Dressed in a black suit and tie and surrounded by two dozen family supporters, a close friend of accused Boston Marathon bomber Dzhokhar Tsarnaev pleaded not guilty Friday to charges that he lied to investigators during a terrorism probe.
The arraignment of Robel Phillipos, a 19-year-old former University of Massachusetts Dartmouth student from Cambridge, came after he was indicted about two weeks ago when negotiations to resolve his case collapsed. Phillipos is free on bail.
Two other UMass Dartmouth students, both from Kazakhstan, have also been charged with impeding the investigation, accused of taking potentially incriminating objects they found in Tsarnaev’s room while police were pursuing him.
The arraignment marked the first time the three men were named together in an indictment and formally charged. Dias Kadyrbayev and Azamat Tazhayakov had been indicted as a pair last month and already pleaded not guilty, but had to repeat the process Friday when Phillipos’s case was added. The Kazakh men repeated their pleas of not guilty.
Assistant US Attorney John A. Capin said he expects to call up to 20 witnesses in a trial, which could last two weeks. The case was continued to Oct. 29.
The charges against Phillipos relate to two occasions in April, five days apart, when federal agents allege that he lied about what he was doing in the hours after agents broadcast photos of the alleged suspects in the Marathon bombings.
The indictment handed up by the grand jury said Phillipos told numerous lies before acknowledging that he and the Kazakh students had entered Tsarnaev’s dorm room on the evening of April 18 and removed several items, including Tsarnaev’s laptop and a backpack containing fireworks and Vaseline, which they believed had something to do with making bombs.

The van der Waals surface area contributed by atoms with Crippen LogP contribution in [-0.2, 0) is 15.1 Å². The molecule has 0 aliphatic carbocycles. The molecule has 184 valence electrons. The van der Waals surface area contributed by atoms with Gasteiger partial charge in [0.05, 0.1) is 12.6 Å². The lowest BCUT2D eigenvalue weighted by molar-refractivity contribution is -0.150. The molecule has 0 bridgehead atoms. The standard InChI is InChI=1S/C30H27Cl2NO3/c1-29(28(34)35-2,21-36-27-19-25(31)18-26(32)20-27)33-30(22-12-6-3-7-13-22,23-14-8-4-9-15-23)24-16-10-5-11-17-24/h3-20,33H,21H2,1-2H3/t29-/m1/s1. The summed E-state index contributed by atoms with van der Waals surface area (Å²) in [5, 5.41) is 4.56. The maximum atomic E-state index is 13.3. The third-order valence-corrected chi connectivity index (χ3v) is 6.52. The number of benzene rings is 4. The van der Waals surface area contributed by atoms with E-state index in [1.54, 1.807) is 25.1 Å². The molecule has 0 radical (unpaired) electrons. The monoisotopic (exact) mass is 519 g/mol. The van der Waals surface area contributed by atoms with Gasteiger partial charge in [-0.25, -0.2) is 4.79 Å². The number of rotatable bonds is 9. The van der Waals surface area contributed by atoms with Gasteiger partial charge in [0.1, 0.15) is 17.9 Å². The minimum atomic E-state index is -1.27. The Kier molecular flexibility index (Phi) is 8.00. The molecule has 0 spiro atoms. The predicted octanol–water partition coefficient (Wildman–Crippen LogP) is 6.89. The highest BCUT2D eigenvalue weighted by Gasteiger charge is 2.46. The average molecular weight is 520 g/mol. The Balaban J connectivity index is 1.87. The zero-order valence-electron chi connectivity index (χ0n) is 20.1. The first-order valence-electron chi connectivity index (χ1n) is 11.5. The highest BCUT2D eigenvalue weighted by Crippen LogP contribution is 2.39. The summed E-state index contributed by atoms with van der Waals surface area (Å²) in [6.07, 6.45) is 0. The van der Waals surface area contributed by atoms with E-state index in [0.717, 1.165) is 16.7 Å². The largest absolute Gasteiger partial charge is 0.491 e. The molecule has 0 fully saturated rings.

Kadyrbayev and Tazhayakov face the more serious charges of obstruction of justice because they are accused of disposing items relevant to the investigation. Federal authorities say they tossed the backpack into a dumpster behind their off-campus apartment in New Bedford, and did not stop trash haulers from taking it away.
Defense attorneys have portrayed the students’ actions as the behavior of scared young men not thinking clearly while seeing their close friend in desperate trouble.
The Kazakh students face a maximum of 20 years for the most serious count involving obstructing justice. Phillipos faces a maximum of eight years for each count of making false statements to federal agents.
Phillipos, whose family is originally from Ethiopia, declined to answer questions from the media, while being surrounded by relatives and family friends who hugged him after the proceedings.
“In the end, it will be clear that this prosecution should never have been brought in the first place,” said Derege Demissie and Susan Church, two Cambridge attorneys who represent Phillipos, in a prepared statement.
The fathers of both of the defendants from Kazakhstan have been present in court for each of the two arraignments for their sons.
Tazhayakov’s father, Amir Ismagulov, said the family has been in the country since his son was arrested and is convinced of his innocence.
“He wants to support him, to bring him support,” a translator said, interpreting for the father.
Outside the courtroom, Nicholas Wooldridge, an attorney for Tazhayakov, said the case is weak and based on interviews conducted by FBI officials that were never recorded.
“This is a case where you have a government that has rushed into things,” he said. “This is basically what the agents said my clients said.”